russia orthodox
© Sputnik / Sergey Pyatakov
A novel way to administer some traditional sacraments, including confession, has been adopted by the Russian Orthodox Church as the country takes increasingly restrictive social distancing measures to combat coronavirus.

Strict home isolation rules adopted by authorities in most Russian regions have posed a challenge for Christians wanting to continue with their spiritual lives while the pandemic rages. With more 3,500 people infected nationwide, the Church's Patriarch, Kirill, has asked worshippers to stay away from chapels for the moment.

Instead, the Church has promptly come to the aid of its flock and offered them some rather unorthodox ways of participating in traditional sacraments. Most recently, Metropolitan Hilarion, the head of the Synodic Department for External Church Relations, told the faithful that they can use modern technology.

"I believe that, in some extraordinary situation, one can confess by phone or by Skype," he said, adding that a worshipper has to make an arrangement with a priest first.

Russia will celebrate Easter in about two weeks and Metropolitan Hilarion once again assured believers that they would not sin by missing the services."You would not betray Christ if you do not visit a church but you would betray Christ if someone falls ill because of you," he said. He also added that the Russian Orthodox Church broadcasts more of its services online now to provide believers access to them from home.

Russia is far from being the only nation where believers face various difficulties because of lockdowns and restrictions imposed to stem the spread of the dreaded disease that has already infected one million people around the world.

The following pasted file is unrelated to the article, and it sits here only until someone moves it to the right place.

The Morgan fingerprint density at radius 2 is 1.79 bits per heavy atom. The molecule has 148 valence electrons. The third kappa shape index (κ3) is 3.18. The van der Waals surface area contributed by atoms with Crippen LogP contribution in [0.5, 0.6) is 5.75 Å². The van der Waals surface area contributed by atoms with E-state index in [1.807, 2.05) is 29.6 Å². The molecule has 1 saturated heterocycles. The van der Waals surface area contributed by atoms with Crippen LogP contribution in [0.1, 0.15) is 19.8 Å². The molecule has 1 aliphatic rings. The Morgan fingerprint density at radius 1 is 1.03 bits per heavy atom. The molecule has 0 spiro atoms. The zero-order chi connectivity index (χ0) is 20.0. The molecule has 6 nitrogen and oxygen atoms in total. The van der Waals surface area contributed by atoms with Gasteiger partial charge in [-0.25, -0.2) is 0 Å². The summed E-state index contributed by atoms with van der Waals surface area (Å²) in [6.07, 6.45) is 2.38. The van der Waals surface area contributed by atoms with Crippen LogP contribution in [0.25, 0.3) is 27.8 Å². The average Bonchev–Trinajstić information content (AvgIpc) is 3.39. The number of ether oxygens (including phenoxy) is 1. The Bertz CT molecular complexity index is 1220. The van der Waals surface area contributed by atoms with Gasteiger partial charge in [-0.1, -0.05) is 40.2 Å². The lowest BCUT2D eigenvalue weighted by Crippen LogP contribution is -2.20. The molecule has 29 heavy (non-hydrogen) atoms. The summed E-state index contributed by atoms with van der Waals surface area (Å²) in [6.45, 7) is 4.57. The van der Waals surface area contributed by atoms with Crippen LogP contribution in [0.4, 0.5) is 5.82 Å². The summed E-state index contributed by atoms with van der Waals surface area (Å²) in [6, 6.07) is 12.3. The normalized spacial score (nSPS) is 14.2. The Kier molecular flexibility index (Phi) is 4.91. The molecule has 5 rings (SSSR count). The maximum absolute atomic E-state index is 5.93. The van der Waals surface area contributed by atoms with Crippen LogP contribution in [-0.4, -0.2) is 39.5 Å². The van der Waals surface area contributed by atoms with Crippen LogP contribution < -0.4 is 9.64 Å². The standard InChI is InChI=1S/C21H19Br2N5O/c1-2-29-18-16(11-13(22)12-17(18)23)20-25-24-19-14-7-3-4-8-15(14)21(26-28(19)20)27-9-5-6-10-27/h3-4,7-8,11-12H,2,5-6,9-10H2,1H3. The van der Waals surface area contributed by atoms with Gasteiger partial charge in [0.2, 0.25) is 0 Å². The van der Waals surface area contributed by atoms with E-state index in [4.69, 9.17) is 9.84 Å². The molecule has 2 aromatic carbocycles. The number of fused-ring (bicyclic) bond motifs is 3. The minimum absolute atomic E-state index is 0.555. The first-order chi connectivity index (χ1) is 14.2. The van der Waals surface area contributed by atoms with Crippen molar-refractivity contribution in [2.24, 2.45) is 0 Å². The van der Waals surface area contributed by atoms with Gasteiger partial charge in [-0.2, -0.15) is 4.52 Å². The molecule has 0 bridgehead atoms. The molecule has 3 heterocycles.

In late March, Pope Francis called on Catholics to forgo the practice of confessing to priests altogether if they find themselves unable to because of quarantine. "If you cannot find a priest to confess to, speak directly with God, your father, and tell him the truth," he said, urging people to stay home.

Some theologians in the US and Europe suggested confessing by phone, Skype or even emoji as an option to continue one's spiritual life in times of the pandemic, but there were no official recommendations from the highest church authorities. Priests in the US also resorted to leading masses on Facebook and even offered "drive-thru confessions."

© Reuters / Brian Snyder
A priest hears drive-up confessions in Chelmsford, Massachusetts, US, on April 1, 2020.
Worshippers there can now recant their sins while sitting in their cars in a church parking lot while a priest talks to them by phone sitting several meters away.